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  • All three major US stock indices dropped amid profit-taking on Tuesday with the tech sector underperforming.
  • Position adjustment ahead of key risk events later in the week was likely to have also been at play.

US equity markets sold off in the final hour of trade, with the S&P 500 dropping to fresh session lows in the 3870s to close the session down 0.73%, the Nasdaq 100 dropping back below the 13,100 level to end the session with losses of around 1.7% and the Dow dropping a more modest half a percent. As indicated by underperformance in the Nasdaq 100, the tech sector underperformed on Tuesday, with the likes of Apple (-2.1%), Facebook (-2.2%), Amazon (-1.6%), Tesla (-4.5%) and the semiconductor sector (SOX index down 3.0%) all performing poorly.

Driving the day

Tuesday’s drop comes in wake of Monday’s powerful rally, which saw the S&P 500 post its strongest one-day percentage gain since June 2020 and, as a result, market commentators have chalked up the day’s moves to profit-taking. Position adjustment ahead of key risk events later in the week was also likely a factor; Wednesday sees the release of the ISM Services PMI report for February, a timely update on the state of the US’ service sector recovery, as well as February’s ADP National Employment Change estimate, a release that helps set expectations for the NFP release later in the week. Thursday sees Fed Chair Jerome Powell (expected to reiterate the dovish Fed script whilst now showing any concerns about rising bond yields) plus Weekly Jobless Claims numbers and Friday sees the release of the February Labour Market Report, which will be the main event of the week from a global macro perspective.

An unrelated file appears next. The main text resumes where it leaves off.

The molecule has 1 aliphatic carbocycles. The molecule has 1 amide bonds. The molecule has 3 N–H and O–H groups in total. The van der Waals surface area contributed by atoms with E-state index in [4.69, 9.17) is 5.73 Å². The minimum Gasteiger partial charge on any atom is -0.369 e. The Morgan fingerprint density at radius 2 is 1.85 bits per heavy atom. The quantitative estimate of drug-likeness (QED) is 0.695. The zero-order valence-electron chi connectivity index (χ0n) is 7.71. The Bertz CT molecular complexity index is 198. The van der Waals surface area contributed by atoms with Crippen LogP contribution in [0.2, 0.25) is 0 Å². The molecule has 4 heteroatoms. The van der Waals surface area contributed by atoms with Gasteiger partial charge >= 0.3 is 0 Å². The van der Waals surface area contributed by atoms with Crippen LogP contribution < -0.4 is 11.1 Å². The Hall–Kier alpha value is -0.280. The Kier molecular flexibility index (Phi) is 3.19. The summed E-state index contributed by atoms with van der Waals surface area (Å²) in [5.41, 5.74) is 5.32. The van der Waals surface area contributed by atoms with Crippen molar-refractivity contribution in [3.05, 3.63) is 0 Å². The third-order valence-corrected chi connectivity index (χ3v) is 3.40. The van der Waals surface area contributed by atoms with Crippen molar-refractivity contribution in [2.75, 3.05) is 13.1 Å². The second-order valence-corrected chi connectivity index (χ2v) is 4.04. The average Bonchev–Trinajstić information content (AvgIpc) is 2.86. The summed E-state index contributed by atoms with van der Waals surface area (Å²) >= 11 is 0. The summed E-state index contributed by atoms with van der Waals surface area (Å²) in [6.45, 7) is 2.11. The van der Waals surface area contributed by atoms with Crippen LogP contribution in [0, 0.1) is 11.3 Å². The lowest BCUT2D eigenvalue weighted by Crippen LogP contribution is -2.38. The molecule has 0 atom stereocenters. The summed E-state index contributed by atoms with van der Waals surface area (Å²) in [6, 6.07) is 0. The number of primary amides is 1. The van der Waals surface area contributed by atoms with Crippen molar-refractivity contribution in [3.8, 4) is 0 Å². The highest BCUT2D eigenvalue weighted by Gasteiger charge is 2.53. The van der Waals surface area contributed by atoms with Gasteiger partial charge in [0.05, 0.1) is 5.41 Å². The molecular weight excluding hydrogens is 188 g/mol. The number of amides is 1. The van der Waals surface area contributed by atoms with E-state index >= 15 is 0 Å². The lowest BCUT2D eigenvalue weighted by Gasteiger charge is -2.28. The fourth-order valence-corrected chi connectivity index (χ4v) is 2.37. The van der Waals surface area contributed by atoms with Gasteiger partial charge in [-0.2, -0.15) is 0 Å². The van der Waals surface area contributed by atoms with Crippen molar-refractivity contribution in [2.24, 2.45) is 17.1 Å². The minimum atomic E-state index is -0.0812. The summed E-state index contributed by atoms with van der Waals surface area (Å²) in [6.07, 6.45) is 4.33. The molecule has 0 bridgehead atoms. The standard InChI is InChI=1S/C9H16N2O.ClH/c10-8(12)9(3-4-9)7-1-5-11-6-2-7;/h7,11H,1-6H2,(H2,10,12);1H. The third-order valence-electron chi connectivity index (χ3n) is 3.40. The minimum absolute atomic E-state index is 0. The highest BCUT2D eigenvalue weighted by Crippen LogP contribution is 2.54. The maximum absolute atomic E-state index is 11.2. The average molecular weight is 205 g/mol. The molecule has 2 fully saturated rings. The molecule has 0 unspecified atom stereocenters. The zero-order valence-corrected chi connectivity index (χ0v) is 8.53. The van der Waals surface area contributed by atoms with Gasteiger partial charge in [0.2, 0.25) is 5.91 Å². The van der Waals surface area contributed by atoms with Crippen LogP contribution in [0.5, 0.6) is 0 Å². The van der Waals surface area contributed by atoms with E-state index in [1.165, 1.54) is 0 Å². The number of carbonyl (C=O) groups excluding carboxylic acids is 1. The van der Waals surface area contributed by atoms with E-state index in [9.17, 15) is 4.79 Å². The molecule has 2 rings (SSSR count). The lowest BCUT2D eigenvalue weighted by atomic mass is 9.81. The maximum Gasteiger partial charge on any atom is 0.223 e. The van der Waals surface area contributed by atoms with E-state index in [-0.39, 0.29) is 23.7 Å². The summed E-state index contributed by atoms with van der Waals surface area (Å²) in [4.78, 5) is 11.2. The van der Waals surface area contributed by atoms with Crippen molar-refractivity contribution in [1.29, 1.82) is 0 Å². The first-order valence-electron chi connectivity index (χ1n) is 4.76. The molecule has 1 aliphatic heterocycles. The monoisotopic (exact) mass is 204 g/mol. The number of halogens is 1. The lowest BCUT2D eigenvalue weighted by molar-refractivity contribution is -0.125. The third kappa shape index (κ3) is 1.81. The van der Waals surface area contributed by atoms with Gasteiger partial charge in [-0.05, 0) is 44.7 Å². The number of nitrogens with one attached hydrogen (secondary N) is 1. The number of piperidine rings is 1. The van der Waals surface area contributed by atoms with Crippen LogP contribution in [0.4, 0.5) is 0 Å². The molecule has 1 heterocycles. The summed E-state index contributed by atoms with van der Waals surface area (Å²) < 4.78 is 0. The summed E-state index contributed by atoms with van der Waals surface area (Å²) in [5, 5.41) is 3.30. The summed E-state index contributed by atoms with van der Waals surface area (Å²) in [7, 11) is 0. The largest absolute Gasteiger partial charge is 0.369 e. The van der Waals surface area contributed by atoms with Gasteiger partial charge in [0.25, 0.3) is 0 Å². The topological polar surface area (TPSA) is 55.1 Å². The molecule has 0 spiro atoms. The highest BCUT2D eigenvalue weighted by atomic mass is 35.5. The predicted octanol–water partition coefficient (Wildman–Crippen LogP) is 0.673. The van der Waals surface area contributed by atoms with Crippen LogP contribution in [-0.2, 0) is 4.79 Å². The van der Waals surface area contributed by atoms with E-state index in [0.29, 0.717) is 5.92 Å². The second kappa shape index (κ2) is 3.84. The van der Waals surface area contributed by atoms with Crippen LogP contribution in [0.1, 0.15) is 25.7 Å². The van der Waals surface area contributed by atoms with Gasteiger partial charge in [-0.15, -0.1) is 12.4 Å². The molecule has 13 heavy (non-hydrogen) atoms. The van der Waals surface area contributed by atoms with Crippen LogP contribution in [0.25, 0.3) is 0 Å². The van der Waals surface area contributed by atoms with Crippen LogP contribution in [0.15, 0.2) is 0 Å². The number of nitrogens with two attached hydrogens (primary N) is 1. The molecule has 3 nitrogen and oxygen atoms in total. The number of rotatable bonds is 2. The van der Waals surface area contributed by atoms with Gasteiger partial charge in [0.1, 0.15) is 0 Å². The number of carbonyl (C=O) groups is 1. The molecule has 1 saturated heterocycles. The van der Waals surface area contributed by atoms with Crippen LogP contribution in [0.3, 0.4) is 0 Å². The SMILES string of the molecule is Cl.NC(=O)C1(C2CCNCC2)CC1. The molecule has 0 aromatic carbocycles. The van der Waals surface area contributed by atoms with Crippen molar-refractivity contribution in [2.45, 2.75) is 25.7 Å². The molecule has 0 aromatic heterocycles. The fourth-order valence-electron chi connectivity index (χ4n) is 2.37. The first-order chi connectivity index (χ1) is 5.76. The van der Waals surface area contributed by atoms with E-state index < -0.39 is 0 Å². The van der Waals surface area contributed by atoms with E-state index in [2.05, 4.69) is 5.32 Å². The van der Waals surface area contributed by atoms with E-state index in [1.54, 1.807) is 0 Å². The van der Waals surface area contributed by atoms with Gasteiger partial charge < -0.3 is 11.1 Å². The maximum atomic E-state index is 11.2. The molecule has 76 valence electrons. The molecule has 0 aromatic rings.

US Equity Market Fundamentals Update

The US Congress remains on track to pass US President Joe Biden’s $1.9T stimulus package into law by the middle of this month; Leader of the Senate Democrat Majority Chuck Schumer said on Tuesday that he expected the Senate to vote in favour of Biden’s stimulus bill on either Friday or Saturday, where it would be sent back to the House to start the second round of the voting procedure. Several senior Senate Democrats are expected to offer an amendment to Biden’s stimulus bill that would be identical to the “Raise the Wage Act” with the aim of increasing the national minimum wage to $15 per hour, though this is not expected to pass. As Biden’s stimulus package passes into law, this is expected to keep equity market sentiment buoyant.

In terms of the latest commentary from Fed members; influential FOMC member Lael Brainard spoke in a webinar earlier in the session and made some interesting comments regarding recent bond market moves, noting that last week’s bond market move caught her eye and commented that if there was a persistent tightening of financial conditions, this could slow progress towards job and inflation goals. Meanwhile, FOMC member Mary Daly talked about how the Fed could potentially use operation twist (where the Fed increases the average weighted maturity of the treasuries it is buying) as a first tool if monetary conditions became less accommodative and did not rule out the use of yield curve control as a potential option.

QE talk from Fed members appears to have supported US treasury markets, with yields dropping sharply into the close (5-year -5bps, 10-year -5.1bps and 20-year -4bps). The fact that Fed rhetoric has been supportive of bond markets implies it ought also to offer some support to stocks going forward.

Finally, in terms of the latest regarding the pandemic; new US Covid-19 infections continue to drop (came in at just above 50K for a second consecutive day) and the vaccine rollout continues to accelerate (Tuesday saw 1.7M vaccinated, taking the total of vaccinations administered to 78.6M). Meanwhile, lockdown continues to ease across the country; most notably, San Francisco is to allow a number of non-essential businesses to reopen and the Governor of Texas called for the state to open “100%”. As long as the US continues towards reopening and herd immunity, this ought to support risk appetite.


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